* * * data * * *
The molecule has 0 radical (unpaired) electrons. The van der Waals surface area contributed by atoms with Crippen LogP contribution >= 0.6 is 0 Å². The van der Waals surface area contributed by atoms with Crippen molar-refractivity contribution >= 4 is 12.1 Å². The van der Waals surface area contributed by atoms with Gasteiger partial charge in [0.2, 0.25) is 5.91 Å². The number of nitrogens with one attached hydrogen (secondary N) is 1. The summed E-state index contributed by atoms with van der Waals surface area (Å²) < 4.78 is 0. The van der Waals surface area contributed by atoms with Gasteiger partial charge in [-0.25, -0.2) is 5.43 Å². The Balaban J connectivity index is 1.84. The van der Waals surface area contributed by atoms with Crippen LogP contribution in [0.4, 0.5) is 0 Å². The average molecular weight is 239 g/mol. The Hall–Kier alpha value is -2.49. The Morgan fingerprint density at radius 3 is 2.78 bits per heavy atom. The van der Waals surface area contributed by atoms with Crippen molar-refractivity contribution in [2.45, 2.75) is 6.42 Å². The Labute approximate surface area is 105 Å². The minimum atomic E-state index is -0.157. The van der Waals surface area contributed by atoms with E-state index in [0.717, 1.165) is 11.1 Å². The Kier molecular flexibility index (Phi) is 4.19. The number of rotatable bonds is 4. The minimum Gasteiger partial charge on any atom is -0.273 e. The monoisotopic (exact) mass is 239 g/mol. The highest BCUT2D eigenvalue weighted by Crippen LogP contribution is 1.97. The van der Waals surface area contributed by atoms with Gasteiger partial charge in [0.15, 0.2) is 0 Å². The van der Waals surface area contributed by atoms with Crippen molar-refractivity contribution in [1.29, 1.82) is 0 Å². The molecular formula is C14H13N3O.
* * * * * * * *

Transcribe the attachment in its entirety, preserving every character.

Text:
The molecule has 0 radical (unpaired) electrons. The van der Waals surface area contributed by atoms with Crippen LogP contribution >= 0.6 is 0 Å². The van der Waals surface area contributed by atoms with Crippen molar-refractivity contribution >= 4 is 12.1 Å². The van der Waals surface area contributed by atoms with Gasteiger partial charge in [0.2, 0.25) is 5.91 Å². The number of nitrogens with one attached hydrogen (secondary N) is 1. The summed E-state index contributed by atoms with van der Waals surface area (Å²) < 4.78 is 0. The van der Waals surface area contributed by atoms with Gasteiger partial charge in [-0.25, -0.2) is 5.43 Å². The Balaban J connectivity index is 1.84. The van der Waals surface area contributed by atoms with Crippen LogP contribution in [0.4, 0.5) is 0 Å². The average molecular weight is 239 g/mol. The Hall–Kier alpha value is -2.49. The Morgan fingerprint density at radius 3 is 2.78 bits per heavy atom. The van der Waals surface area contributed by atoms with Crippen molar-refractivity contribution in [2.45, 2.75) is 6.42 Å². The Labute approximate surface area is 105 Å². The minimum atomic E-state index is -0.157. The van der Waals surface area contributed by atoms with E-state index in [0.717, 1.165) is 11.1 Å². The Kier molecular flexibility index (Phi) is 4.19. The number of rotatable bonds is 4. The minimum Gasteiger partial charge on any atom is -0.273 e. The monoisotopic (exact) mass is 239 g/mol. The highest BCUT2D eigenvalue weighted by Crippen LogP contribution is 1.97. The van der Waals surface area contributed by atoms with Gasteiger partial charge in [0.15, 0.2) is 0 Å². The van der Waals surface area contributed by atoms with Crippen molar-refractivity contribution in [1.29, 1.82) is 0 Å². The molecular formula is C14H13N3O.